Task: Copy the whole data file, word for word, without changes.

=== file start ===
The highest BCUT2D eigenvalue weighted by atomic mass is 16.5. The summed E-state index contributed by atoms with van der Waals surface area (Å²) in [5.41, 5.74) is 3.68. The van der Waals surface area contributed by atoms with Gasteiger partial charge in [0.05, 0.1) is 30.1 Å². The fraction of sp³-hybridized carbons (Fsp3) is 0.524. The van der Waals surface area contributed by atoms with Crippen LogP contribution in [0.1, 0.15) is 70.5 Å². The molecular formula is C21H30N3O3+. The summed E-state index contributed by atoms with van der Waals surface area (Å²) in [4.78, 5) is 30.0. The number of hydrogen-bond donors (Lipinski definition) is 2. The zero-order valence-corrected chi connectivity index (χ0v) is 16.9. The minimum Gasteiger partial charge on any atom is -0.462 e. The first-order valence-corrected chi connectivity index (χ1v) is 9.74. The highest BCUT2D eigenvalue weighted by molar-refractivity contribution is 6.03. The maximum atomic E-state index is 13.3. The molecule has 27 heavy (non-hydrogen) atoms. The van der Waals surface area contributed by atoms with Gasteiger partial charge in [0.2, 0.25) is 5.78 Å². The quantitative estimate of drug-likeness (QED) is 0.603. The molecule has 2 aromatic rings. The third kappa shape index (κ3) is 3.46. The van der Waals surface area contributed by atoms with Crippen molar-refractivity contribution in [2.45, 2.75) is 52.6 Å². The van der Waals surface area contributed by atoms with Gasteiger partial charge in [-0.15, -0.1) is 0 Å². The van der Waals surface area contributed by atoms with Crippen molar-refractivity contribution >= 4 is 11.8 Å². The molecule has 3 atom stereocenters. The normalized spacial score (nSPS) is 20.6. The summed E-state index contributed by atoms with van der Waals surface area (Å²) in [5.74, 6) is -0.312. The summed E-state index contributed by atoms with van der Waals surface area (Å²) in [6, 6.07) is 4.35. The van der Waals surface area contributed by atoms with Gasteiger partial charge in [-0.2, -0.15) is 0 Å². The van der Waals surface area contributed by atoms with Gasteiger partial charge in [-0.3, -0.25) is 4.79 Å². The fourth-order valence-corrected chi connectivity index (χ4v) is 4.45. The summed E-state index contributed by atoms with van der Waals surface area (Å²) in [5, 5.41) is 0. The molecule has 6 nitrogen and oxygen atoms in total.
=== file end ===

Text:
The highest BCUT2D eigenvalue weighted by atomic mass is 16.5. The summed E-state index contributed by atoms with van der Waals surface area (Å²) in [5.41, 5.74) is 3.68. The van der Waals surface area contributed by atoms with Gasteiger partial charge in [0.05, 0.1) is 30.1 Å². The fraction of sp³-hybridized carbons (Fsp3) is 0.524. The van der Waals surface area contributed by atoms with Crippen LogP contribution in [0.1, 0.15) is 70.5 Å². The molecular formula is C21H30N3O3+. The summed E-state index contributed by atoms with van der Waals surface area (Å²) in [4.78, 5) is 30.0. The number of hydrogen-bond donors (Lipinski definition) is 2. The zero-order valence-corrected chi connectivity index (χ0v) is 16.9. The minimum Gasteiger partial charge on any atom is -0.462 e. The first-order valence-corrected chi connectivity index (χ1v) is 9.74. The highest BCUT2D eigenvalue weighted by molar-refractivity contribution is 6.03. The maximum atomic E-state index is 13.3. The molecule has 27 heavy (non-hydrogen) atoms. The van der Waals surface area contributed by atoms with Gasteiger partial charge in [0.2, 0.25) is 5.78 Å². The quantitative estimate of drug-likeness (QED) is 0.603. The molecule has 2 aromatic rings. The third kappa shape index (κ3) is 3.46. The van der Waals surface area contributed by atoms with Crippen molar-refractivity contribution in [2.45, 2.75) is 52.6 Å². The van der Waals surface area contributed by atoms with Gasteiger partial charge in [-0.15, -0.1) is 0 Å². The van der Waals surface area contributed by atoms with Crippen molar-refractivity contribution >= 4 is 11.8 Å². The molecule has 3 atom stereocenters. The normalized spacial score (nSPS) is 20.6. The summed E-state index contributed by atoms with van der Waals surface area (Å²) in [5.74, 6) is -0.312. The summed E-state index contributed by atoms with van der Waals surface area (Å²) in [6, 6.07) is 4.35. The van der Waals surface area contributed by atoms with Gasteiger partial charge in [-0.2, -0.15) is 0 Å². The van der Waals surface area contributed by atoms with Gasteiger partial charge in [-0.3, -0.25) is 4.79 Å². The fourth-order valence-corrected chi connectivity index (χ4v) is 4.45. The summed E-state index contributed by atoms with van der Waals surface area (Å²) in [5, 5.41) is 0. The molecule has 6 nitrogen and oxygen atoms in total.